Agriculture
Fast-flying fungal spores
Getting the dirt on carbon
Got Milk? How?
Amphibians
Salamanders and Newts
Salamanders
Newts
Animals
The Secret Lives of Grizzlies
Fishing for Giant Squid
Life on the Down Low
Behavior
How Much Babies Know
Talking with Hands
A Recipe for Happiness
Birds
Backyard Birds
Lovebirds
Nightingales
Chemistry and Materials
Music of the Future
The Buzz about Caffeine
Hitting the redo button on evolution
Computers
Hubble trouble doubled
Galaxies far, far, far away
A Classroom of the Mind
Dinosaurs and Fossils
Ancient Critter Caught Shedding Its Skin
A Really Big (but Extinct) Rodent
Downsized Dinosaurs
E Learning Jamaica
Results of GSAT are in schools this week
E Learning in Jamaica WIN PRIZES and try our Fun Animated Games
2014 GSAT Results for Jamaican Kids
Earth
Surf Watch
Earth Rocks On
Sky Dust Keeps Falling on Your Head
Environment
A Newspaper's Hidden Cost
Pollution Detective
The Best Defense Is a Good Snow Fence
Finding the Past
A Long Haul
A Big Discovery about Little People
Stone Age Sole Survivors
Fish
Great White Shark
Lungfish
Hammerhead Sharks
Food and Nutrition
Healing Honey
Chocolate Rules
Packing Fat
GSAT English Rules
Pronouns
Who vs. Whom
Order of Adjectives
GSAT Exam Preparation Jamaica
10 Common Mistakes When Preparing for the GSAT Math Test
Scotiabank Jamaica Foundation Grade Six Achievement Test (GSAT) Scholarships
Results of GSAT are in schools this week
GSAT Exams Jamaica Scholarships
GSAT stars reap scholarship glory
42,000 students will sit for the GSAT Exam in two weeks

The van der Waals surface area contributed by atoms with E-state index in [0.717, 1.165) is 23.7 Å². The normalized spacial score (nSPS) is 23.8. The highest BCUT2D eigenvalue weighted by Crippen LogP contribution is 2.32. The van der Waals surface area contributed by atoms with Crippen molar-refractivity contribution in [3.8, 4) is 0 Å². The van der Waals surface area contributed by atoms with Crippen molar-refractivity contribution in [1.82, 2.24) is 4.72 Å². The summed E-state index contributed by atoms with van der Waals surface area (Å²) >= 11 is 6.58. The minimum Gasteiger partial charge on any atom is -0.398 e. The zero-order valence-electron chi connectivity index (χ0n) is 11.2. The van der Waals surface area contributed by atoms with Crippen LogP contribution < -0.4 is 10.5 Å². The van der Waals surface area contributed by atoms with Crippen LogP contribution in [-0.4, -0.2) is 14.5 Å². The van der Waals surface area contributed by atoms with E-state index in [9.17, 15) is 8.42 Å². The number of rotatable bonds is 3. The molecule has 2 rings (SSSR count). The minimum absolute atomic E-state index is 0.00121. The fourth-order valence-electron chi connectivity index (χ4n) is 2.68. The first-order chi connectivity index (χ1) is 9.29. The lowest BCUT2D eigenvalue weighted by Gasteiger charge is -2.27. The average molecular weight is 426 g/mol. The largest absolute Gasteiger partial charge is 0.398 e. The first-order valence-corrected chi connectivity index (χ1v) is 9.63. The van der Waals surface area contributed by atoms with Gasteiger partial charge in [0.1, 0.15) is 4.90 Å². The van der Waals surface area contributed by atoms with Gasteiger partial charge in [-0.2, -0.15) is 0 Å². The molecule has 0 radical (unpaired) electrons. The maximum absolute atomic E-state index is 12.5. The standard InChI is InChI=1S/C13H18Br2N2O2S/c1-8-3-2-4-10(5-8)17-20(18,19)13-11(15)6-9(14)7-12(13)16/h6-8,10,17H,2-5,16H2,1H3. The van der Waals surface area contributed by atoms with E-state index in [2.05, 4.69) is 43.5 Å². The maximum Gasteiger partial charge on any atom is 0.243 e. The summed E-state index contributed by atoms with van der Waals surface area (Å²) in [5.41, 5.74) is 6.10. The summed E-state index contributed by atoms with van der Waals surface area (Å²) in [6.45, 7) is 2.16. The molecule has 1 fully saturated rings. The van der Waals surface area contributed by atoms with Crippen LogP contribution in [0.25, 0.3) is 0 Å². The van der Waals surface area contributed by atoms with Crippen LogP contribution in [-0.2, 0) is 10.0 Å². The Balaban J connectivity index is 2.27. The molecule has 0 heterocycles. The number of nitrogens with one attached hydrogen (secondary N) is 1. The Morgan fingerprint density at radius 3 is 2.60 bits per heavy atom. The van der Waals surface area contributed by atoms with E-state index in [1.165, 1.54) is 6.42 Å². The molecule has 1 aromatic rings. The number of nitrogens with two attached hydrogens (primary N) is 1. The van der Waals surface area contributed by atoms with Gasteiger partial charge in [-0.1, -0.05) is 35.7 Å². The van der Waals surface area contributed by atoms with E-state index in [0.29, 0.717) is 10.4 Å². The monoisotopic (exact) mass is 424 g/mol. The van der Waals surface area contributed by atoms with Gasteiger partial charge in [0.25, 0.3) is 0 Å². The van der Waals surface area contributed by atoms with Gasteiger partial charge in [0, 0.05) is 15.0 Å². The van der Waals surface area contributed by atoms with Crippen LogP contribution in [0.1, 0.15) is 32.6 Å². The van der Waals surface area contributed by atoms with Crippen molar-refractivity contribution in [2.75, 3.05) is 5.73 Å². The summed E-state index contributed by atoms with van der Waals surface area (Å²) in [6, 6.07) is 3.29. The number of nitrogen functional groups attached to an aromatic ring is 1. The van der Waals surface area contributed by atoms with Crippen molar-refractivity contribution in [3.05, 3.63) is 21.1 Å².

GSAT Practice Papers | GSAT Mathematics | Maths
GSAT Mathematics
GSAT Mathematics Quiz, Teaching Math, teaching anxiety
Math of the World
Math is a real brain bender
Human Body
What the appendix is good for
Attacking Asthma
Smiles Turn Away Colds
Invertebrates
Leeches
Starfish
Ticks
Mammals
Moose
Bloodhounds
Little Brown Bats
Parents
The Surprising Meaning and Benefits of Nursery Rhymes
Choosing a Preschool: What to Consider
What Not to Say to Emerging Readers
Physics
Spin, Splat, and Scramble
Speedy stars
Echoes of a Stretched Egg
Plants
A Giant Flower's New Family
Farms sprout in cities
Pumping Up Poison Ivy
Reptiles
Snapping Turtles
Anacondas
Box Turtles
Space and Astronomy
Melting Snow on Mars
Burst Busters
An Icy Blob of Fluff
Technology and Engineering
Roll-Up Computer Monitors to Go
Morphing a Wing to Save Fuel
Algae Motors
The Parts of Speech
Countable and Uncountable Nouns
Problems with Prepositions
Adjectives and Adverbs
Transportation
Troubles with Hubble
Middle school science adventures
Robots on a Rocky Road
Weather
Where rivers run uphill
The Best Defense Is a Good Snow Fence
A Dire Shortage of Water
Add your Article

Face values